This weekend, I received an email from a blog reader who asked some great questions about 20Time. With her permission and use of a pseudonym, I’m posting our conversation in the hopes that it’ll answer questions you might be having, too:
I’m teaching Sp. Ed. English (9-12) and I’m really wanting to do 20Time. I’m just worried that some of my kids who are pretty anti-everything except smoking and drinking won’t do the project. And there is no way I can handle them with “nothing” to do for 20% of the semester. I’d love any tips you could offer there. Also, I have a few who “have anxiety problems.” They don’t have an actual diagnosis or a manifestation of a disability; they just don’t want to speak in class. Again, tips would be great.
I love your website. Since I started teaching English (my license is actually social studies), your site has helped me a ton.
Thanks so much for checking in with me. I love that you want to bring 20Time to your kids, and I completely understand your apprehension. You are wise to be concerned. The project requires a fair amount of maturity and focus from students, as they’ll be required to work independently for almost all of the work sessions. I do wander around the room during those sessions and meet with kids one-on-one to answer questions, brainstorm solutions, give extra attention to the chuckleheads, but it sounds like your crew will require more than that.
A year ago, my first reaction probably would’ve been, “Oh, I’ll bet most of the kids in that class, especially the stoners, will just waste their time goofing off and accomplish nothing but giving you a migraine.” But I had a surprising experience last spring – some of my lower-performing kids, the ones who always ride the C-/D+ rail, turned in the best projects. Yes, it took those kids a bit longer to get going and find their groove, but they ended up creating much bigger, cooler projects than my 4.0+ grade grubbers who prefer to just sit-and-get lecture content they can regurgitate on tests.
Now, the trick is going to be finding a method that makes sense for you and your class. Obviously, I don’t know your kids, but I’m thinking a modified version of 20Time might be a better fit. Maybe you do the project only for four weeks, instead of 12, and see how it goes? Or maybe you make it a full-class community service/fund-raising project on a local issue? Or maybe you pair with another English teacher and create teams of two – one of your students with one of his students?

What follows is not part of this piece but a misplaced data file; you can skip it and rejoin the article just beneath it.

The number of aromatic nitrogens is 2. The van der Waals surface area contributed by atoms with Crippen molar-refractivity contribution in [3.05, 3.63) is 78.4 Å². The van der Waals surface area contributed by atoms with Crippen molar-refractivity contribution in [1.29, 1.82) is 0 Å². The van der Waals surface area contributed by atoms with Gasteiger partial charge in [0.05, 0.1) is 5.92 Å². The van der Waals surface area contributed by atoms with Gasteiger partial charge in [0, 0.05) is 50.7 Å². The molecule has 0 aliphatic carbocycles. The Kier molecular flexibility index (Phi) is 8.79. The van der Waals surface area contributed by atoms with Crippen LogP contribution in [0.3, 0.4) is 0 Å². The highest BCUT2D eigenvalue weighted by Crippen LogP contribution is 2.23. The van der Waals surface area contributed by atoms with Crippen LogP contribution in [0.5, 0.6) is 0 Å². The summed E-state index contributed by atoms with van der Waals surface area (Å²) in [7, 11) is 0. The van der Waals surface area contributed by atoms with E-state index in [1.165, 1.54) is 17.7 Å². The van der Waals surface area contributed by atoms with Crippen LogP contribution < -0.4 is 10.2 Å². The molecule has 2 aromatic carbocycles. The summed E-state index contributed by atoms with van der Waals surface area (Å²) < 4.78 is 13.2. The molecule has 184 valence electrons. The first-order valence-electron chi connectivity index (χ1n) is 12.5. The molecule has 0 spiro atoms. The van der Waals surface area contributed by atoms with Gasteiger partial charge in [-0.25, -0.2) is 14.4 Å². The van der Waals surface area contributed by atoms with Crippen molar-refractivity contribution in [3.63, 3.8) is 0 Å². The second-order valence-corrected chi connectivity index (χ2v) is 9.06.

Also, the way you frame the project could go a long way toward getting your kids on board. I’m never above spinning the truth a bit if it serves my students. For example, you might tell your kids that the school board was looking for a cross-section of high school students in grade 9 through 12 to pilot an innovative real-world learning project (be sure to use this intro. Prezi and hit the 3M and Google examples) that’s been successful in California, you sent in an application bragging about your students, and – amazing! – your class was chosen. Manipulative? Oh, yeah. Effective? Every time.
Or make it a contest. The final speeches (I’m guessing you have much smaller classes than mine) could be evaluated by a panel of volunteer judges (a vice principal? a campus supervisor? a couple of parent volunteers from one of your other classes? random adult friends willing to take a day off of work?) to determine the winning project. The prize? Who knows – maybe a bump in their grade or a profile in the local newspaper or even just two weeks of one-minute-early dismissals to be first in the lunch line. Work your connections and try to find something that would interest the majority of your kids without costing you any money.
For my version of 20Time, public speaking is a major part of the assessment piece, with both the 60-Second Pitch Assignment at the beginning and the 3-to-5 minute culminating Speech Assignment. I, too, have kids with public speaking anxieties, but the kid has to present unless he/she has an IEP accommodation; we have a speech proficiency graduation requirement here and this is the first opportunity to try and clear that hurdle. I cheerlead the reluctant and make it as comfortable as possible, but basically the kid isn’t going to get any better at public speaking if he never actually speaks in public. By May, the classes are very supportive of each other, like a cozy little family, and I’ve been able to coax the timid into speaking, with varying degrees of success. For some of them, just standing up there and trying is a major victory. You also, though, could drop the final speech if that standard is handled elsewhere in your curriculum.
I hope this is helpful. Sorry I was a bit long-winded, but I do love talkin’ shop. Let’s go get ‘em!